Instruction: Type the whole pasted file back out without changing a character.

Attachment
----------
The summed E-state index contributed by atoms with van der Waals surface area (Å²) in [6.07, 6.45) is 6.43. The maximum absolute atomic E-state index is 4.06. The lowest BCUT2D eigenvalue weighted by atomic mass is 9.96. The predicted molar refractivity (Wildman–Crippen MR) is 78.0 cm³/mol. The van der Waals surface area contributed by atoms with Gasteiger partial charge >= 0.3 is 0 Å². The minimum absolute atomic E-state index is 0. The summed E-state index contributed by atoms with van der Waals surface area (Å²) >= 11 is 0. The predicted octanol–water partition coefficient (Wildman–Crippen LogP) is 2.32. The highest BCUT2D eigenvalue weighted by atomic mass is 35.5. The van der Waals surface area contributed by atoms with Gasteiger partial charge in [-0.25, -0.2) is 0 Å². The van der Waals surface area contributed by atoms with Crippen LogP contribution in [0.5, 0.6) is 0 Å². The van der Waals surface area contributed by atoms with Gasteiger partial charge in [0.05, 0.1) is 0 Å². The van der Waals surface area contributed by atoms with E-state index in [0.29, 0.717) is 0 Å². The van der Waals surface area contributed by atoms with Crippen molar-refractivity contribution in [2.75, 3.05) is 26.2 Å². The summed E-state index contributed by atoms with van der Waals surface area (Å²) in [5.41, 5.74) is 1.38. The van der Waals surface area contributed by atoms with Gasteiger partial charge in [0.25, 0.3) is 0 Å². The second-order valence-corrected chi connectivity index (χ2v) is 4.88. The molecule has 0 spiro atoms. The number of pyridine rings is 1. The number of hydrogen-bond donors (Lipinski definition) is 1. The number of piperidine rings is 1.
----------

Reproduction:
The summed E-state index contributed by atoms with van der Waals surface area (Å²) in [6.07, 6.45) is 6.43. The maximum absolute atomic E-state index is 4.06. The lowest BCUT2D eigenvalue weighted by atomic mass is 9.96. The predicted molar refractivity (Wildman–Crippen MR) is 78.0 cm³/mol. The van der Waals surface area contributed by atoms with Gasteiger partial charge >= 0.3 is 0 Å². The minimum absolute atomic E-state index is 0. The summed E-state index contributed by atoms with van der Waals surface area (Å²) >= 11 is 0. The predicted octanol–water partition coefficient (Wildman–Crippen LogP) is 2.32. The highest BCUT2D eigenvalue weighted by atomic mass is 35.5. The van der Waals surface area contributed by atoms with Gasteiger partial charge in [-0.25, -0.2) is 0 Å². The van der Waals surface area contributed by atoms with Crippen LogP contribution in [0.5, 0.6) is 0 Å². The van der Waals surface area contributed by atoms with Gasteiger partial charge in [0.05, 0.1) is 0 Å². The van der Waals surface area contributed by atoms with E-state index in [0.29, 0.717) is 0 Å². The van der Waals surface area contributed by atoms with Crippen molar-refractivity contribution in [2.75, 3.05) is 26.2 Å². The summed E-state index contributed by atoms with van der Waals surface area (Å²) in [5.41, 5.74) is 1.38. The van der Waals surface area contributed by atoms with Gasteiger partial charge in [0.25, 0.3) is 0 Å². The second-order valence-corrected chi connectivity index (χ2v) is 4.88. The molecule has 0 spiro atoms. The number of pyridine rings is 1. The number of hydrogen-bond donors (Lipinski definition) is 1. The number of piperidine rings is 1.